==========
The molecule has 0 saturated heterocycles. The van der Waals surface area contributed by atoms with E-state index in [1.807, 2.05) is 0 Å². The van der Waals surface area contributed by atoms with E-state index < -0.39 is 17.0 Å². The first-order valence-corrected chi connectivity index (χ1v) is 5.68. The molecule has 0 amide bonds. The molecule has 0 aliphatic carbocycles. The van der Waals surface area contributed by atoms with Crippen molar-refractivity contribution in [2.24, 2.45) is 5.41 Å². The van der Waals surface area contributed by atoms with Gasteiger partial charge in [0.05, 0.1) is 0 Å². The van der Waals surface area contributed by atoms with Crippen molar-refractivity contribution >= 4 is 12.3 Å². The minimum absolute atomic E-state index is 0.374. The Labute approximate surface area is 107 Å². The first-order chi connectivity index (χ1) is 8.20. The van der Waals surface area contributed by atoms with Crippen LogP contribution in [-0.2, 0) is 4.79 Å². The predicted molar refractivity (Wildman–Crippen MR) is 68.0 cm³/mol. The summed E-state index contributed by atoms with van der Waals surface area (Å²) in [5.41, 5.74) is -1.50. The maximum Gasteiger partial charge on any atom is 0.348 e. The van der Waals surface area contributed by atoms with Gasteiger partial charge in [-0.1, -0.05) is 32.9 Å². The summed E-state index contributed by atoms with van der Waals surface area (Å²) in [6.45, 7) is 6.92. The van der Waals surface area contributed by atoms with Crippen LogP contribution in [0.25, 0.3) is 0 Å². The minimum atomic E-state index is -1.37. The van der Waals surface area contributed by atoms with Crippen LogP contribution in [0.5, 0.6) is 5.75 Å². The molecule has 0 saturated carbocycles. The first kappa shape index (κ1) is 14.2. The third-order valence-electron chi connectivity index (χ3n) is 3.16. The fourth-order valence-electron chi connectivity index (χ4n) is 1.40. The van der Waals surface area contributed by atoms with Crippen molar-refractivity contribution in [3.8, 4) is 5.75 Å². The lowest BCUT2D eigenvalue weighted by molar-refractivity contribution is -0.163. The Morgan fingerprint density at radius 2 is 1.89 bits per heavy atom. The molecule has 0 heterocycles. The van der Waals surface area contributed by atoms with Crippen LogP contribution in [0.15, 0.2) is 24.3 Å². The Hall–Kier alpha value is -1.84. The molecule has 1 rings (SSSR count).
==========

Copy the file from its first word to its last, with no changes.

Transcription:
The molecule has 0 saturated heterocycles. The van der Waals surface area contributed by atoms with E-state index in [1.807, 2.05) is 0 Å². The van der Waals surface area contributed by atoms with E-state index < -0.39 is 17.0 Å². The first-order valence-corrected chi connectivity index (χ1v) is 5.68. The molecule has 0 amide bonds. The molecule has 0 aliphatic carbocycles. The van der Waals surface area contributed by atoms with Crippen molar-refractivity contribution in [2.24, 2.45) is 5.41 Å². The van der Waals surface area contributed by atoms with Gasteiger partial charge in [0.05, 0.1) is 0 Å². The van der Waals surface area contributed by atoms with Crippen molar-refractivity contribution >= 4 is 12.3 Å². The minimum absolute atomic E-state index is 0.374. The Labute approximate surface area is 107 Å². The first-order chi connectivity index (χ1) is 8.20. The van der Waals surface area contributed by atoms with Crippen LogP contribution in [-0.2, 0) is 4.79 Å². The predicted molar refractivity (Wildman–Crippen MR) is 68.0 cm³/mol. The summed E-state index contributed by atoms with van der Waals surface area (Å²) in [5.41, 5.74) is -1.50. The maximum Gasteiger partial charge on any atom is 0.348 e. The van der Waals surface area contributed by atoms with Gasteiger partial charge in [-0.1, -0.05) is 32.9 Å². The summed E-state index contributed by atoms with van der Waals surface area (Å²) in [6.45, 7) is 6.92. The van der Waals surface area contributed by atoms with Crippen LogP contribution in [0.25, 0.3) is 0 Å². The minimum atomic E-state index is -1.37. The van der Waals surface area contributed by atoms with Crippen LogP contribution in [0.5, 0.6) is 5.75 Å². The molecule has 0 saturated carbocycles. The first kappa shape index (κ1) is 14.2. The third-order valence-electron chi connectivity index (χ3n) is 3.16. The fourth-order valence-electron chi connectivity index (χ4n) is 1.40. The van der Waals surface area contributed by atoms with Crippen molar-refractivity contribution in [3.8, 4) is 5.75 Å². The lowest BCUT2D eigenvalue weighted by molar-refractivity contribution is -0.163. The Morgan fingerprint density at radius 2 is 1.89 bits per heavy atom. The molecule has 0 heterocycles. The van der Waals surface area contributed by atoms with Crippen LogP contribution in [0.15, 0.2) is 24.3 Å². The Hall–Kier alpha value is -1.84. The molecule has 1 rings (SSSR count).